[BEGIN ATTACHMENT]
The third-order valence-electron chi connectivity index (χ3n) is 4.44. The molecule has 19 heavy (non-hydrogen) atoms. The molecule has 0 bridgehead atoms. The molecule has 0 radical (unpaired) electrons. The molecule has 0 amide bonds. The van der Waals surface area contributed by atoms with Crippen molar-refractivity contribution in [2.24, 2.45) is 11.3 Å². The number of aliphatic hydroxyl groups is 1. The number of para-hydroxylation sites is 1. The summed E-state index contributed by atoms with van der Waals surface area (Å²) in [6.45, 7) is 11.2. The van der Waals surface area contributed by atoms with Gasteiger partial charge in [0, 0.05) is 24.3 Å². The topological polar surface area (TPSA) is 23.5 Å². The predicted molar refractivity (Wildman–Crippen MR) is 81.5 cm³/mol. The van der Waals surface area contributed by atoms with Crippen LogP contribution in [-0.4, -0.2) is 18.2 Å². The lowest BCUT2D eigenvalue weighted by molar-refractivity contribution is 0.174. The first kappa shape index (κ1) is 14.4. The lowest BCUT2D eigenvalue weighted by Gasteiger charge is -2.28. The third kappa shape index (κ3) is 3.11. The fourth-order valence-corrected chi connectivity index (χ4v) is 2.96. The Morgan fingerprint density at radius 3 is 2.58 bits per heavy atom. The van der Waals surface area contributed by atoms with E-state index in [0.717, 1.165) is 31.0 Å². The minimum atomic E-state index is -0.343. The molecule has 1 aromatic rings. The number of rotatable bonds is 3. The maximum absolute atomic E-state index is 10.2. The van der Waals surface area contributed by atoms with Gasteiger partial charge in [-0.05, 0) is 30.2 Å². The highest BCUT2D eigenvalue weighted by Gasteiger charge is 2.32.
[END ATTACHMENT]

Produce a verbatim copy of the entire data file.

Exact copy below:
The third-order valence-electron chi connectivity index (χ3n) is 4.44. The molecule has 19 heavy (non-hydrogen) atoms. The molecule has 0 bridgehead atoms. The molecule has 0 radical (unpaired) electrons. The molecule has 0 amide bonds. The van der Waals surface area contributed by atoms with Crippen molar-refractivity contribution in [2.24, 2.45) is 11.3 Å². The number of aliphatic hydroxyl groups is 1. The number of para-hydroxylation sites is 1. The summed E-state index contributed by atoms with van der Waals surface area (Å²) in [6.45, 7) is 11.2. The van der Waals surface area contributed by atoms with Gasteiger partial charge in [0, 0.05) is 24.3 Å². The topological polar surface area (TPSA) is 23.5 Å². The predicted molar refractivity (Wildman–Crippen MR) is 81.5 cm³/mol. The van der Waals surface area contributed by atoms with Crippen LogP contribution in [-0.4, -0.2) is 18.2 Å². The lowest BCUT2D eigenvalue weighted by molar-refractivity contribution is 0.174. The first kappa shape index (κ1) is 14.4. The lowest BCUT2D eigenvalue weighted by Gasteiger charge is -2.28. The third kappa shape index (κ3) is 3.11. The fourth-order valence-corrected chi connectivity index (χ4v) is 2.96. The Morgan fingerprint density at radius 3 is 2.58 bits per heavy atom. The van der Waals surface area contributed by atoms with E-state index in [0.717, 1.165) is 31.0 Å². The minimum atomic E-state index is -0.343. The molecule has 1 aromatic rings. The number of rotatable bonds is 3. The maximum absolute atomic E-state index is 10.2. The van der Waals surface area contributed by atoms with Gasteiger partial charge in [-0.05, 0) is 30.2 Å². The highest BCUT2D eigenvalue weighted by Gasteiger charge is 2.32.